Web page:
Like most reptile species, aquatic turtles molt. They do this by shedding scutes or layers of shell as the body of the turtle grows. Because an aquatic turtle spends so much time in water, molting can look like shreds of tissue sloughing off from the turtle. It can cause concern for pet owners who have never experienced a turtle molt before.
How It Works
An aquatic turtle’s shell is similar to a rib cage on other animals; it grows with the turtle as he grows. An aquatic turtle may not shed or molt in one piece, like some snakes and crabs. It’s more likely that you’ll see bits and pieces of shed floating in the tank or trailing behind the turtle like tissue paper. This is completely normal. Don’t try to help your turtle by pulling molting shell from his body; doing so could hurt him.
Facilitating the Molt
Aquatic turtles need a balance of appropriately heated water, as well as dry basking areas. This ensures your turtle’s shell has an opportunity to dry out and prevents fungus or shell rot, and it encourages healthy molting. Keep your turtle’s water tank temperature at 70 to 80 degrees Fahrenheit using a submersible heater or by installing a full-spectrum UV heat lamp above the tank’s basking area. This will ensure good overall health as well as productive molting.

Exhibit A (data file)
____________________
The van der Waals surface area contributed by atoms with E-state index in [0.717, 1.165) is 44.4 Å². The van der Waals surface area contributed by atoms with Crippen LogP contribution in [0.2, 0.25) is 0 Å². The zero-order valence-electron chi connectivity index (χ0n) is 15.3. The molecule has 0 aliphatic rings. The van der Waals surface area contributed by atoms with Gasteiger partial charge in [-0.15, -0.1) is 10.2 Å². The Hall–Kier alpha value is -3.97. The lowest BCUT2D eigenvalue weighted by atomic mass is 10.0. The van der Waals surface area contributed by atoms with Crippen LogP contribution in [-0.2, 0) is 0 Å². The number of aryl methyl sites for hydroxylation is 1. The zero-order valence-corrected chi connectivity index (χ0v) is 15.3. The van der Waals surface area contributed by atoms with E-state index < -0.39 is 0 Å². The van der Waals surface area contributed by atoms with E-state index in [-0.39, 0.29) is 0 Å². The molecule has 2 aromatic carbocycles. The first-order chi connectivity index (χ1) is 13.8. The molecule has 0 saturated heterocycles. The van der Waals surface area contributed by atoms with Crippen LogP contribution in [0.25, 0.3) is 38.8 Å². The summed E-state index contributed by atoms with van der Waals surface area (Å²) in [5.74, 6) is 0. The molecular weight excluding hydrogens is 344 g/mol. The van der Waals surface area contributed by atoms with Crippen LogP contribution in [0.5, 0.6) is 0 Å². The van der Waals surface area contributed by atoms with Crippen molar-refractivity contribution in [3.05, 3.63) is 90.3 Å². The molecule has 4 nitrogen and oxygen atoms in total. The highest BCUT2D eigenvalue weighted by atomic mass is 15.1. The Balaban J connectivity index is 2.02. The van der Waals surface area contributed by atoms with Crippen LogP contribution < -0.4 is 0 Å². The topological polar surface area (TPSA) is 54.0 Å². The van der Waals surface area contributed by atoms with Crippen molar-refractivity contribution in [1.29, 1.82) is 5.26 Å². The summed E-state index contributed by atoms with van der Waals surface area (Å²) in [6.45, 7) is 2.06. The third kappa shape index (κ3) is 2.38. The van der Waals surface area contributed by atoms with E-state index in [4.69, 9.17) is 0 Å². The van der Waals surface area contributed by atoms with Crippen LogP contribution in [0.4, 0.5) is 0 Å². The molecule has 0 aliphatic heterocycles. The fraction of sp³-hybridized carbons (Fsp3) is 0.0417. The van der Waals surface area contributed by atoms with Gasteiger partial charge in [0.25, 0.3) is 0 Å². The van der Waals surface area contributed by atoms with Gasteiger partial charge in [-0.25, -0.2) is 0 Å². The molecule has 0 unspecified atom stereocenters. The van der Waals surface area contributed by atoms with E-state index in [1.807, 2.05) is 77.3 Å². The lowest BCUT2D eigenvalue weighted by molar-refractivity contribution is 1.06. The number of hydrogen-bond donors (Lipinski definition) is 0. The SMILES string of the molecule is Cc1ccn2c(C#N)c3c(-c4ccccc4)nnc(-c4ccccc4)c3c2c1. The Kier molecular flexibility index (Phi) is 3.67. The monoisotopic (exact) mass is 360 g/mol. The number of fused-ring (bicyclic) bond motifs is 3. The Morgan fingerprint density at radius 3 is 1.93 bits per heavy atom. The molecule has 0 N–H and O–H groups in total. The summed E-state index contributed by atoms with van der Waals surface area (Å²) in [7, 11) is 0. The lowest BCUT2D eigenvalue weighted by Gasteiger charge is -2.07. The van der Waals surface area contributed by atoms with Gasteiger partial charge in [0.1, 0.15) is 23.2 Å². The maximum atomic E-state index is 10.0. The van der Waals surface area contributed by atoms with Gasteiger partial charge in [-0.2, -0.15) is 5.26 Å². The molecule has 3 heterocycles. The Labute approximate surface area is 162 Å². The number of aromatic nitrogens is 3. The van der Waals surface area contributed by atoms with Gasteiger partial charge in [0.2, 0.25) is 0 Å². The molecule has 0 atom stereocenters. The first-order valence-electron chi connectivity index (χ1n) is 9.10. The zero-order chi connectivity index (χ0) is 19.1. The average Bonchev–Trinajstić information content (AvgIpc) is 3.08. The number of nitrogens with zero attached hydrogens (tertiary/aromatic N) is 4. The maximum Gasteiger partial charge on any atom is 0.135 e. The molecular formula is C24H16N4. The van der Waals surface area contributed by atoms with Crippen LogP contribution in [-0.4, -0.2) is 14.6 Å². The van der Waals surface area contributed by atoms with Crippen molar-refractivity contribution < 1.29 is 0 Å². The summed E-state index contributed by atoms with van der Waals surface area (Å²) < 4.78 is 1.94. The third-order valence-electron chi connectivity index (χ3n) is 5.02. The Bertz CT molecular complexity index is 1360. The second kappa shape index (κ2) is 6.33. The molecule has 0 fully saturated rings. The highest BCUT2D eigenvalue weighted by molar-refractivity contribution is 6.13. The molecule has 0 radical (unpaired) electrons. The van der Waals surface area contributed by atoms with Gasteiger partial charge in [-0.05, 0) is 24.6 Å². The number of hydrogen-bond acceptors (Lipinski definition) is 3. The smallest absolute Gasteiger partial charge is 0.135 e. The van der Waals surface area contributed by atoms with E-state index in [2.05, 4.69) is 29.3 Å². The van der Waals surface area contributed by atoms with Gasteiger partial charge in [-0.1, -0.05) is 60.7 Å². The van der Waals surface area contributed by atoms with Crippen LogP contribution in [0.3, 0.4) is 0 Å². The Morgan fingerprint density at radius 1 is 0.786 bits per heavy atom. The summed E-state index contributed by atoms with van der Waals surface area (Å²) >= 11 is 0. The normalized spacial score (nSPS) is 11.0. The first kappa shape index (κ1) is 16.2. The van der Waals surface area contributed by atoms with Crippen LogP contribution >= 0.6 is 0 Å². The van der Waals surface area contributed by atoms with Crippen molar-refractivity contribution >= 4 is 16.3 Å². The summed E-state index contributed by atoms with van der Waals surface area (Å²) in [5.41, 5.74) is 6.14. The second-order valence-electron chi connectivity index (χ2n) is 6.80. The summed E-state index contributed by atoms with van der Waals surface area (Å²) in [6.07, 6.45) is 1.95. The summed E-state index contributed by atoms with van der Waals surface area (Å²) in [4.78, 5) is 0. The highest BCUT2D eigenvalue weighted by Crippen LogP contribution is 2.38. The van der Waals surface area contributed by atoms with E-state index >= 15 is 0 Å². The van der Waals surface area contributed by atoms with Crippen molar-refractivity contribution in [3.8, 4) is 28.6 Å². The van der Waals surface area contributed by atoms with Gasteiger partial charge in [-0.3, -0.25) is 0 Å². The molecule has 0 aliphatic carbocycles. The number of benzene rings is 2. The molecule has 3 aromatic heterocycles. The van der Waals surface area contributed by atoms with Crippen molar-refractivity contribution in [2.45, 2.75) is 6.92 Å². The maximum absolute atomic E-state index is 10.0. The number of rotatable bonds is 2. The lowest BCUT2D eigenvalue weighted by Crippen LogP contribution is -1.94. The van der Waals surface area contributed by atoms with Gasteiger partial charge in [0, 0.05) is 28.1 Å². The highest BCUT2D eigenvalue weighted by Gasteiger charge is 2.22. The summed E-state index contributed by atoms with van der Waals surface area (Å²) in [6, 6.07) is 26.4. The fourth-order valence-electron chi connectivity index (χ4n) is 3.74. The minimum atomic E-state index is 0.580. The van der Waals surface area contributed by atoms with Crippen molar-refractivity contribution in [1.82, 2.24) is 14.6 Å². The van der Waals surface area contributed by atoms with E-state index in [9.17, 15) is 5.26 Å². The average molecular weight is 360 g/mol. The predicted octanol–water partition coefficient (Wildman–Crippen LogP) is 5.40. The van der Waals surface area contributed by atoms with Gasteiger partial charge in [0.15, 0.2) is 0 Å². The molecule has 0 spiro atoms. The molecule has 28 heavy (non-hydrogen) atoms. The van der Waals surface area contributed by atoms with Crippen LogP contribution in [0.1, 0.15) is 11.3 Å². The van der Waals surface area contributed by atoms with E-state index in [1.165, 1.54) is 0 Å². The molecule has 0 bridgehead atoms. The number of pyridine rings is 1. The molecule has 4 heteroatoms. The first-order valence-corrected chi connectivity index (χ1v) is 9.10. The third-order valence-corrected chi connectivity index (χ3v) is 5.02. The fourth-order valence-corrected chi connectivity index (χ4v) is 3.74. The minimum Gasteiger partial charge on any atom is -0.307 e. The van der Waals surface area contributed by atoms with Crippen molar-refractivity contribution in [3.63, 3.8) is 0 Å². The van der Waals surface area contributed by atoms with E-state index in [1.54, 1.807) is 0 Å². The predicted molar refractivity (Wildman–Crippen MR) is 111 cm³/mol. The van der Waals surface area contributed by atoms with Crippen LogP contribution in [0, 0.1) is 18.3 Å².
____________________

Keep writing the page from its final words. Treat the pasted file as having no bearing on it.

Aquatic turtle molting can be messy, particularly in a tank that contains multiple turtles. Left unchecked, such a tank can quickly become a dirty environment. Shed shell skin can clog up filters and promote bacterial growth, which can lead to turtle health problems. Keep your tank free of floating debris and algae to promote a healthy environment.
Molting Turtle Handling
Your turtle’s shell may look cloudy before a molt. The turtle’s shell will be slightly softer than usual following a shed; you should handle him with care. Always wash your hands with an antibacterial agent after handling your turtle to protect against salmonella. Watch for pitted rough areas on the shell that could be signs of shell rot.
- Animal Planet: Can a Turtle Outgrow Its Shell?
- Wisconsin Department of Natural Resources: Environmental Education for Kids: Shells and Skin
- University of Illinois College of Veterinary Medicine: How Your Reptile Changes Its Wardrobe
- University of North Carolina: An Overview of Common Semi-Aquatic Turtles
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Lisa McQuerrey has been a business writer since 1987. In 1994, she launched a full-service marketing and communications firm. McQuerrey's work has garnered awards from the U.S. Small Business Administration, the International Association of Business Communicators and the Associated Press. She is also the author of several nonfiction trade publications, and, in 2012, had her first young-adult novel published by Glass Page Books.